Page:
The results of the work we’ve undertaken with our partners is changing health outcomes in communities across PNG.
Read Story: Protecting Mothers & Babies
The rate of maternal and child death in PNG is staggeringly high, with one of the highest maternal mortality rates in the world.
In partnership with our PNG colleagues, we are developing ways to improve the health of pregnant women and their newborns, and address the major causes of poor maternal, newborn, and child health, as identified by the Healthy Mothers, Healthy Babies (HMHB) program.
We are focussed on supporting community, government and health organisations to establish the infrastructure and the workforce they need to be able to identify and characterise the health needs of the population, and to address those needs effectively.
More is being done to raise awareness about infectious diseases including malaria, tuberculosis (TB) and HIV, and to support those currently affected. And the infrastructure required for efficient and effective antimicrobial stewardship is being put in place, including well-equipped labs built for rapid bacteriological diagnosis, smart information management systems, and extensive workforce training.
years is the expected time it will take to bring Daru's TB outbreak under control. The team will soon embark on a project to screen the entire population of Daru for TB, and provide appropriate treatment for those with infections or disease.
provinces Burnet has a presence in, working closely with Provincial Health Organisations and local communities to address local challenges and meet local needs.
per 100,000 people are estimated to contract TB, and 24 per 100,000 people for multidrug-resistant TB (MDR-TB). Rates have fallen by 2% in recent years but more work is needed to reach WHO targets to end TB.
Burnet staff in PNG, made up largely of local staff members who represent roughly 95% of the workforce. This includes researchers, clinicians, peer counsellors and support staff.
Better health outcomes
The management of infectious diseases and the improvement of health outcomes for mothers and their babies remain strong priorities for Burnet’s work in PNG. Knowledge gained through the Healthy Mothers, Healthy Babies research program will continue to be translated into interventions and services that save lives in local communities. And the roll out of a test-and-treat program on the island of Daru will see a rapid decline in infections that brings the epidemic under control and provides a blueprint for action against multidrug resistant TB across the country.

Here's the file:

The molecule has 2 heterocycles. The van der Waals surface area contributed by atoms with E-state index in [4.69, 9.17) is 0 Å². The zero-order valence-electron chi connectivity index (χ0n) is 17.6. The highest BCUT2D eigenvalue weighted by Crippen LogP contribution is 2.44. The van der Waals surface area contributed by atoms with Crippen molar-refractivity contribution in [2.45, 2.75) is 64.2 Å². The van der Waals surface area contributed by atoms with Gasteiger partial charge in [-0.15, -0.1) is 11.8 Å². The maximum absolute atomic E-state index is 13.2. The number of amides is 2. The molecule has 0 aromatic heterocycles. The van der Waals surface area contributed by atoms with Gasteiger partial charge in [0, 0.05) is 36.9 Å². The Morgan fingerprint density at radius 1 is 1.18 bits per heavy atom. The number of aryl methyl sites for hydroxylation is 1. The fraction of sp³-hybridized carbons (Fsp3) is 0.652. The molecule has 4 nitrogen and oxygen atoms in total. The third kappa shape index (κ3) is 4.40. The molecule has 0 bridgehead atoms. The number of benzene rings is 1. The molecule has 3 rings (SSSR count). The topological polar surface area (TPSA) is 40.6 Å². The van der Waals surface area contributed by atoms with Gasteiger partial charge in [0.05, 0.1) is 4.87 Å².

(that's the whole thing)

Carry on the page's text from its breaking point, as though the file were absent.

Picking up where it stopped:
These activities will deliver benefits to the people of PNG that are likely to be felt in local communities within a matter of months or years.
Underscoring these developments is our commitment to helping PNG build a strong and resilient health system that will serve the nation for generations to come.
Systematic Community-Wide Engagement and Elimination Project for TB (SWEEP-TB) in Daru, Western Province, PNGPROJECT
Support for projects in Papua New Guinea comes from a team of almost 150 researchers, clinicians, and support staff. Of those, more than 130 are local. Burnet is involved in projects across the country, with seven offices located in seven provinces. The team has a presence in the national capital of Port Moresby, and runs its operations from the office in Kokopo in East New Britain, but the office in Daru in Western Province is the largest, with a staff of more than 50.
We are proud to partner with a broad range of government departments, local health organisations, and universities, and we benefit from our collaborations with a number of international health research organisations and non-government organisations.
Major projects are supported with funding from a number of different sources including the Australian Department of Foreign Affairs and Trade, the Fleming Fund from the UK Department of Health and Social Care, and World Vision.
The work we do in PNG supports the priorities of the PNG Department of Health and Provincial Health Authorities, and will continue to align with the National Health Plan announced by the PNG Government in 2021. By 2030, we are confident that all projects run in PNG will be locally led and managed.